Early on, doctors noticed that people with type 2 diabetes rarely get diabetic ketoacidosis. In severe cases, they might go into a coma because their blood sugar is so high that they get severely dehydrated, but they rarely get such severe ketosis that their blood pH is affected. That’s because people with type 2 diabetes are producing some insulin. In fact, they tend to have abnormally high levels of insulin in their bloodstream. The problem is that their cells have become resistant to the effects of insulin.

MODY was discovered in the 1960s, when physicians noticed that some children had persistent, symptomless high blood sugar that didn’t progress to ordinary type 1 diabetes. In other words, the condition looked like type 2 diabetes, except that it was happening in young people who weren’t overweight. The child’s pancreas was producing some insulin, just not enough to meet the body’s needs. By the 1970s, it was clear that this problem ran in families. At present, at least 10 forms of MODY have been described, each of them linked to a different gene.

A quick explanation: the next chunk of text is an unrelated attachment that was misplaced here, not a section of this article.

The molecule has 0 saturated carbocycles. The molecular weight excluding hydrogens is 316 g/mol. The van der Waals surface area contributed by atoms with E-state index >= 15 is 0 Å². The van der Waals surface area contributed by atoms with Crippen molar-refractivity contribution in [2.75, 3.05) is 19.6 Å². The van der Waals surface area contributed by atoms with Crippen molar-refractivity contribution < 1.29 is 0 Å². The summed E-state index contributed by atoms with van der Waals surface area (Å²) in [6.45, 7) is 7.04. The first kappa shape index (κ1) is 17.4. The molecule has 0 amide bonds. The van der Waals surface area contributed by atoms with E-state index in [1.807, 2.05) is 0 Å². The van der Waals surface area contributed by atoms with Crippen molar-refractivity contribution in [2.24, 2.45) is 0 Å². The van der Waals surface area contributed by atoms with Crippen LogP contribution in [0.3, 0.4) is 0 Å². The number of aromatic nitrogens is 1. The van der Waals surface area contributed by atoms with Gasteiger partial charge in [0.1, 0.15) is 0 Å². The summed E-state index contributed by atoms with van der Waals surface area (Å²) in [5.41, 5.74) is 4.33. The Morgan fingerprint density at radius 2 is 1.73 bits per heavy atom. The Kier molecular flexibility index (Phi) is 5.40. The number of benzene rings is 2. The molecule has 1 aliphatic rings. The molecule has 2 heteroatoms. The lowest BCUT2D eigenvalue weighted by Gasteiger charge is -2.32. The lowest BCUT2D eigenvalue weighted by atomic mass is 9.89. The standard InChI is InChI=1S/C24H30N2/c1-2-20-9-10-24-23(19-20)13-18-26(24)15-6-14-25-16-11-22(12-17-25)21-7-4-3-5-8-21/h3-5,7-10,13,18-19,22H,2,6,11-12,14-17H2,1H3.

The treatment for MODY depends on what type of MODY the patient has. Genetic testing is now available for MODY1, MODY2, MODY3, MODY4, and MODY5. MODY2 is a relatively mild disease that can be managed by diet and exercise. As in ordinary cases of type 2 diabetes, the goal is to avoid or reverse insulin resistance, so that the amount of insulin the pancreas produces on its own will be enough to regulate the patient’s blood sugar naturally. Maintaining insulin sensitivity through proper diet and exercise is undoubtedly also important in managing the other, more severe forms of MODY. Patients with MODY1, MODY3, or MODY4 are usually given a sulfonylurea drug that causes the pancreas to secrete extra insulin. MODY5 is a severe condition that is usually treated as if the patient has no pancreas whatsoever; the patient is given insulin injections as well as digestive enzymes that are taken by mouth.